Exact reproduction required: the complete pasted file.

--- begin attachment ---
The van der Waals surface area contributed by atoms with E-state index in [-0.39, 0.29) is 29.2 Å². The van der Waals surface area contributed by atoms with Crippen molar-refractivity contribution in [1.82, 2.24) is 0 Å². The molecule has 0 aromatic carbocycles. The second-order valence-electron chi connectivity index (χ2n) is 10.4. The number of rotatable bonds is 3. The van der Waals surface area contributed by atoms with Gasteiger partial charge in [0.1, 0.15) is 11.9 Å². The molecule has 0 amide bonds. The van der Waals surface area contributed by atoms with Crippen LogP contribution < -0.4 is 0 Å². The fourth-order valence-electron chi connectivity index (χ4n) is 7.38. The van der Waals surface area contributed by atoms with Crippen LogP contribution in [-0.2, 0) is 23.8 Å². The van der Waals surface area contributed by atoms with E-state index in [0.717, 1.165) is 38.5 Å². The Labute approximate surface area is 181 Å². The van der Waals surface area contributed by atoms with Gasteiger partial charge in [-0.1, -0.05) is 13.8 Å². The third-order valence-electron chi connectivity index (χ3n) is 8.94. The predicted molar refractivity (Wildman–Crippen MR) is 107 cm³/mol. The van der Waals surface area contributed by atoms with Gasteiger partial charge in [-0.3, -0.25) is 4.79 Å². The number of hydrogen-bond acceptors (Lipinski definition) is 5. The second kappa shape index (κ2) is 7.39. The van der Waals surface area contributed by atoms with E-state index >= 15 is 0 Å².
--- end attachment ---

The van der Waals surface area contributed by atoms with E-state index in [-0.39, 0.29) is 29.2 Å². The van der Waals surface area contributed by atoms with Crippen molar-refractivity contribution in [1.82, 2.24) is 0 Å². The molecule has 0 aromatic carbocycles. The second-order valence-electron chi connectivity index (χ2n) is 10.4. The number of rotatable bonds is 3. The van der Waals surface area contributed by atoms with Gasteiger partial charge in [0.1, 0.15) is 11.9 Å². The molecule has 0 amide bonds. The van der Waals surface area contributed by atoms with Crippen LogP contribution < -0.4 is 0 Å². The fourth-order valence-electron chi connectivity index (χ4n) is 7.38. The van der Waals surface area contributed by atoms with Crippen LogP contribution in [-0.2, 0) is 23.8 Å². The van der Waals surface area contributed by atoms with E-state index in [0.717, 1.165) is 38.5 Å². The Labute approximate surface area is 181 Å². The van der Waals surface area contributed by atoms with Gasteiger partial charge in [-0.1, -0.05) is 13.8 Å². The third-order valence-electron chi connectivity index (χ3n) is 8.94. The predicted molar refractivity (Wildman–Crippen MR) is 107 cm³/mol. The van der Waals surface area contributed by atoms with Gasteiger partial charge in [-0.3, -0.25) is 4.79 Å². The number of hydrogen-bond acceptors (Lipinski definition) is 5. The second kappa shape index (κ2) is 7.39. The van der Waals surface area contributed by atoms with E-state index >= 15 is 0 Å².